- Avenues: The World School is a private school in New York City where tuition is $US56,400 per year.
- Students at Avenues range from nursery level to 12th grade, and there’s also a part-time program for 2-year-olds.
- The admissions director, David Buckwald, explained the school’s admissions process by grade level to Business Insider.
- Younger children are evaluated in playgroups, while the middle grades engage in “design challenges,” and high school applicants sit for a one-on-one, 20- to 30-minute student interview.
- Visit Business Insider’s homepage for more stories.
Avenues: The World School is a private school in New York City for nursery through 12th grade that costs $US56,400 per year.
Parents of Avenues children range from hedge-fund managers and entrepreneurs to tech millionaires and celebrities. Suri Cruise, the daughter of Katie Holmes and Tom Cruise, reportedly attended the school. Students are given MacBooks and iPads, take yoga and dance classes, and graduate fluent in either Mandarin or Spanish.
Unsurprisingly, the school is highly selective. David Buckwald, the school’s admissions director, said that while Avenues doesn’t publicize its admissions rate, the school receives many more applications than it can accept.
So what exactly does it take to get accepted at this ultra-exclusive school?
Buckwald told Business Insider that although Avenues looks at various qualities in a candidate, there’s one key quality that can help a student stand out.
“I think a student’s curiosity is the key differentiator in our application review,” Buckwald said.
Each prospective student must submit an online application with a $US100 fee, and the rest of the admissions process at Avenues varies by grade level.
For younger children, Avenues conducts supervised playgroups to assess early literacy and maths skills and social behaviour.
In the Early Learning Center (nursery, pre-kindergarten, and kindergarten) and first grade, children are evaluated through supervised playgroups.
“With kindergarten and grade one, you are starting to assess a little bit of early literacy, early maths skills,” Buckwald said, adding that they try to create an environment that’s as relaxed as possible for both the student and the parents.
“And then within the playgroups, we’re seeing how students, for one, play with the different activities set up in the room,” he said. “How do they play supervised, unsupervised? How do they play with other students?”
The admissions team also pays attention to how a child follows directions from a teacher and how well they make transitions.
In grades two through four, students must demonstrate grade-level proficiency in either Spanish or Mandarin.
Because children in these grades take half their classes in a foreign language, foreign language skills are crucial.
Children at this level will be assessed one-on-one in English and also in either Spanish or Chinese.
In the middle grades, students perform “design challenges.”
For grades five through eight, Avenues does things a little differently. The school used to conduct student conversations with applicants at this age but has now moved towards what Buckwald calls “design challenges.”
Students are paired with another applicant at the same level and given a challenge to build an object – usually an object for their partner – in about 60 minutes.
“So first, they’re going to interview their partner on what kind of thing they want,” Buckwald said. “So let’s say it’s a backpack or a purse or a wallet, or they’re building a skyscraper. What would you want yours to look like? They’re sort of taking in the cues of their partner.”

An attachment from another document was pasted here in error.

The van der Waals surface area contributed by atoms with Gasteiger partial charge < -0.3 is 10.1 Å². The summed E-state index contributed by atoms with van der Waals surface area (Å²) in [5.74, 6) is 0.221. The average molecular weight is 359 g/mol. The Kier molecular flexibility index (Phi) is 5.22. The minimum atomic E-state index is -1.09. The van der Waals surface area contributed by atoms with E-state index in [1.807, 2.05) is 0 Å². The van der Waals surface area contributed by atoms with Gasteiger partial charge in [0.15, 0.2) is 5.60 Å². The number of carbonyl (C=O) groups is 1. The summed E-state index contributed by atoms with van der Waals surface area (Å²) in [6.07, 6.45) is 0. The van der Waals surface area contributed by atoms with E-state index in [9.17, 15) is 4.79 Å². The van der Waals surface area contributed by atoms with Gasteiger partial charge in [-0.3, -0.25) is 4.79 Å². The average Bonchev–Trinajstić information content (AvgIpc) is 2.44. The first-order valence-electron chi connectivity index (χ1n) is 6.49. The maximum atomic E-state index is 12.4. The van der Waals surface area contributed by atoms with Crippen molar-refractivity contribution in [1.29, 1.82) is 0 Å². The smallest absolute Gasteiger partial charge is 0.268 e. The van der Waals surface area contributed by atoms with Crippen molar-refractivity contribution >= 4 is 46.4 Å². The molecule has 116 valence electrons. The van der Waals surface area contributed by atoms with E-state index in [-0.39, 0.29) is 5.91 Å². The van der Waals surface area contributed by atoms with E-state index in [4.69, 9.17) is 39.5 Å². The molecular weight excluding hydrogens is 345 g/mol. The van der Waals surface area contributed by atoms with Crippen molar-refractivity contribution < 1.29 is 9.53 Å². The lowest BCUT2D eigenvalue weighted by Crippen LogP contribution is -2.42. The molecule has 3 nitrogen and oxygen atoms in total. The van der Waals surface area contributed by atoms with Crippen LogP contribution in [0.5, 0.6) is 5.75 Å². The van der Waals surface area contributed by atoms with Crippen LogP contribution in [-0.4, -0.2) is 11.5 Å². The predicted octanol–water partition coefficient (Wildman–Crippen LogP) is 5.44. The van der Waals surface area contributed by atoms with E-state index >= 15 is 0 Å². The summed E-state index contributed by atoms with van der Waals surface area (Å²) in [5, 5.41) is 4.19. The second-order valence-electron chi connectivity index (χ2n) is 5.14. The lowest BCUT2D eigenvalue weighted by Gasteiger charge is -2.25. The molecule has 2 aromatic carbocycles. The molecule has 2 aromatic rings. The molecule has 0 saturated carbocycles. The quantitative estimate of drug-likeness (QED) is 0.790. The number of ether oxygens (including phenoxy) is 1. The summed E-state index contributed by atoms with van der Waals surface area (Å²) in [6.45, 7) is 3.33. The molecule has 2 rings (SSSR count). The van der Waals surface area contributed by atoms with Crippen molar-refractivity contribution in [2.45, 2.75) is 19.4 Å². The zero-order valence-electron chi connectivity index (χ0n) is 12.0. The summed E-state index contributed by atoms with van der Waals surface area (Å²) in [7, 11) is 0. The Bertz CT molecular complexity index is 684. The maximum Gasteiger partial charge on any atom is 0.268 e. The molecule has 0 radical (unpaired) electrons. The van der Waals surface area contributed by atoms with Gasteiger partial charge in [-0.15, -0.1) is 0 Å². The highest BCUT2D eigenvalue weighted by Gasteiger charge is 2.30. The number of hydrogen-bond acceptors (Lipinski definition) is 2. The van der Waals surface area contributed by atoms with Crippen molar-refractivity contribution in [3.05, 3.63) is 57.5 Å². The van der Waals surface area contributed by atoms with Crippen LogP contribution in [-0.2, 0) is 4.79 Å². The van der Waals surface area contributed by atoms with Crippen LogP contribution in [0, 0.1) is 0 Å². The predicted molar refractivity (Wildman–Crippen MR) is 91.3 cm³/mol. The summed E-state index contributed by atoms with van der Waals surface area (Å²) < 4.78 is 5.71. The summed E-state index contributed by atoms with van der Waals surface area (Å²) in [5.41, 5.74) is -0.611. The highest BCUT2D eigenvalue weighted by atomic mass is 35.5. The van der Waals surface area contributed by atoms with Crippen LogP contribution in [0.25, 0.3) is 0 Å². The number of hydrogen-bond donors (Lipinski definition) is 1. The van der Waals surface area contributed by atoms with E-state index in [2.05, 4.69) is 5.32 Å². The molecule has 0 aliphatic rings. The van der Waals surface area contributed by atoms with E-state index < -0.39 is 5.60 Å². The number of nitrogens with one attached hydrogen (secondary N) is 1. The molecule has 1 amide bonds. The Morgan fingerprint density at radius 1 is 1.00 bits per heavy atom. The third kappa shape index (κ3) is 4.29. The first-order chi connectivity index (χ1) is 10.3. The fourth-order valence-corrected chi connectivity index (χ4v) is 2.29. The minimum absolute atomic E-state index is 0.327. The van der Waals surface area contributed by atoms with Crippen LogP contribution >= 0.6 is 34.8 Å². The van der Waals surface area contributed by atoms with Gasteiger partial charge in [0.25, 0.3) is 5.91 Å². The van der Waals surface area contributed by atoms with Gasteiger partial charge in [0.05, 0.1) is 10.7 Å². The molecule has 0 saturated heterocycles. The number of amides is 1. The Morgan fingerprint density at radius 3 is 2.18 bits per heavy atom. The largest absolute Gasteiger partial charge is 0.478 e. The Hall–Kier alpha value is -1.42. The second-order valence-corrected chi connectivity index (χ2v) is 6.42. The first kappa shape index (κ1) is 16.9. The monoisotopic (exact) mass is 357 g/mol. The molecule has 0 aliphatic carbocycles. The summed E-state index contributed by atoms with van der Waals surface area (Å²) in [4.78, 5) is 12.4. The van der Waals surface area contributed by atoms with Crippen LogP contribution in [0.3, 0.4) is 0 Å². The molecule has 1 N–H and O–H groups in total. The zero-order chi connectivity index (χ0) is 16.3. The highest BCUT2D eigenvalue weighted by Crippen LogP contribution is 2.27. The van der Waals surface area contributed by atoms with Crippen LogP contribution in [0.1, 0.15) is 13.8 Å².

This helps assessors evaluate signs of empathy – “Are they listening to the needs of their partner?” – which Buckwald says is Avenues’ number one learning outcome for students when they graduate.
They’re also looking for creativity, resourcefulness, collaboration, and a willingness to ask questions if the applicant gets stuck.
“So the outcome sometimes is this wonderful new object that they have created for their partner, and sometimes it’s not,” Buckwald said. “But it’s that they went through the process, right? The iterative design process. We learn a lot about the student and if they may be a good fit here.”
For high school students, the process includes a 20-3o minute student conversation to get a sense of a student’s passions, strengths, and challenges.
For high school candidates, part of the evaluation process at Avenues is a student conversation that lasts between 20 and 30 minutes.
The interviewer will speak first to the student alone, and then to the student’s parents without the student in the room.
“If the parents were in the room, as you can imagine, it might be a different conversation with the student,” Buckwald said. “We also then want the parent to have space as well to share.”
In these conversations, the interviewer tries to get a sense of the student’s academic interests as well as any clubs, sports, or organisations they have a passion for.
Other questions might include how a student worked through a disagreement in a group project. The interviewer will also talk with the student about diversity and try to get the student to discern why diverse perspectives and a range of opinions around them is a good thing, Buckwald said.
Parents are asked to submit a ‘parent statement’ as part of the application.
For all levels, parents can submit their own written statement as part of the application.
“At Avenues, we consider parents as partners in the education of our students,” Avenues’ website reads. “Share anything that you feel will help us better understand your family and your child.”
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